What happened? Clayton Kershaw and Zack Greinke, since his return, have lived up to their reputations. The rest of the rotation has been a patchwork, although Hyun-Jin Ryu has been a solid contributor in his debut season in America. Ultimately, the blame falls on the position players. Despite the hype and the payroll, the Dodgers entered the season with a number of question marks around the diamond.

While the struggles of Matt Kemp (.251/.305/.335 with 2 HR) have been well documented, his down season is likely the product of shoulder surgery over the winter. It may simply be a longer recovery process than anyone anticipated. Andre Ethier is in the midst of his worst season as well (.253/.346/.392 with 4 HR). Carl Crawford, finally healthy, has been up to his old tricks batting .294/.354/.446 with 5 home runs and 9 steals.

That all three outfielders are in the middle of long-term contracts of dollar values previously thought immoveable, until the Dodgers-Red Sox trade of last summer, is something to consider when looking at the underperforming offense.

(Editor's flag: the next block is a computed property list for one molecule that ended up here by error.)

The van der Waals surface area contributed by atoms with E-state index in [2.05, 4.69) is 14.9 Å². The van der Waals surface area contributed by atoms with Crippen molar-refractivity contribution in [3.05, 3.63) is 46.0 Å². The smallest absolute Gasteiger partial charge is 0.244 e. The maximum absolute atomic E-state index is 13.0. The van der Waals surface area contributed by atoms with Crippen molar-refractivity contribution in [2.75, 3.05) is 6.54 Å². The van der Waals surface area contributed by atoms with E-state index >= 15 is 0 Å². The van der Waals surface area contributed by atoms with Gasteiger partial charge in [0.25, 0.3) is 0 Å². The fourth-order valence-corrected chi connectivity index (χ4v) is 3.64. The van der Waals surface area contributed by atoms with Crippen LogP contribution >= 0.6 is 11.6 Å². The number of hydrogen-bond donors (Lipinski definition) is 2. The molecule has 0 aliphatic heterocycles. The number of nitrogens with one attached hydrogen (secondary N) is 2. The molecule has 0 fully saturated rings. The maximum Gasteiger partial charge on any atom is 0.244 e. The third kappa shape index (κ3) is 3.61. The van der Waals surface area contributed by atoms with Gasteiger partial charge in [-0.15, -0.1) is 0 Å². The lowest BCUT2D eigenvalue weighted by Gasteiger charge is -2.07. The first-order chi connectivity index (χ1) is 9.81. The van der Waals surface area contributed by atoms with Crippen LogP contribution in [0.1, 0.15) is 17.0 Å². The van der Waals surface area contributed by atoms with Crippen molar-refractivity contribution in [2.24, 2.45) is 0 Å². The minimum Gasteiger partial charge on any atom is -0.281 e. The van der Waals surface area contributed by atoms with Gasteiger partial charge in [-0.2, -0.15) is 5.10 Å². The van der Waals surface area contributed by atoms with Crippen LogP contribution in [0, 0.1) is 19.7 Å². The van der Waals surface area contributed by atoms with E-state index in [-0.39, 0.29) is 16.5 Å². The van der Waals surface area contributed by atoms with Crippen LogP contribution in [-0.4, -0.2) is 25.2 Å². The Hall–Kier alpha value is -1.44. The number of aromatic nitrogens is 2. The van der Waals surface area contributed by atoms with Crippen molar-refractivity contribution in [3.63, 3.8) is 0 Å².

Another star signed long-term is Adrian Gonzalez. Like Kemp, Gonzalez is a player recovering from shoulder surgery. While Gonzo is several years removed from his operation, the power he displayed during his years in San Diego, pre-surgery, has not returned. Expected to be a 40-homer threat in Fenway Park, the first baseman instead hit just 27 home runs for the Red Sox in 2011 and 18 while splitting his time between Boston and LA.

Gonzalez has hit 7 home runs through the the first 48 games of the 2013 season. Gonzalez started off slowly this year but has raised his numbers to .333/.389/.520 while breaking out in a big way. Is it a hot streak? A healthy shoulder? Difficult to tell, but a promising sign for a formerly elite first baseman trying to get back on track. However, if his recovery process is any sort of guide for Matt Kemp, the Dodgers may need to look for other sources of power in the lineup.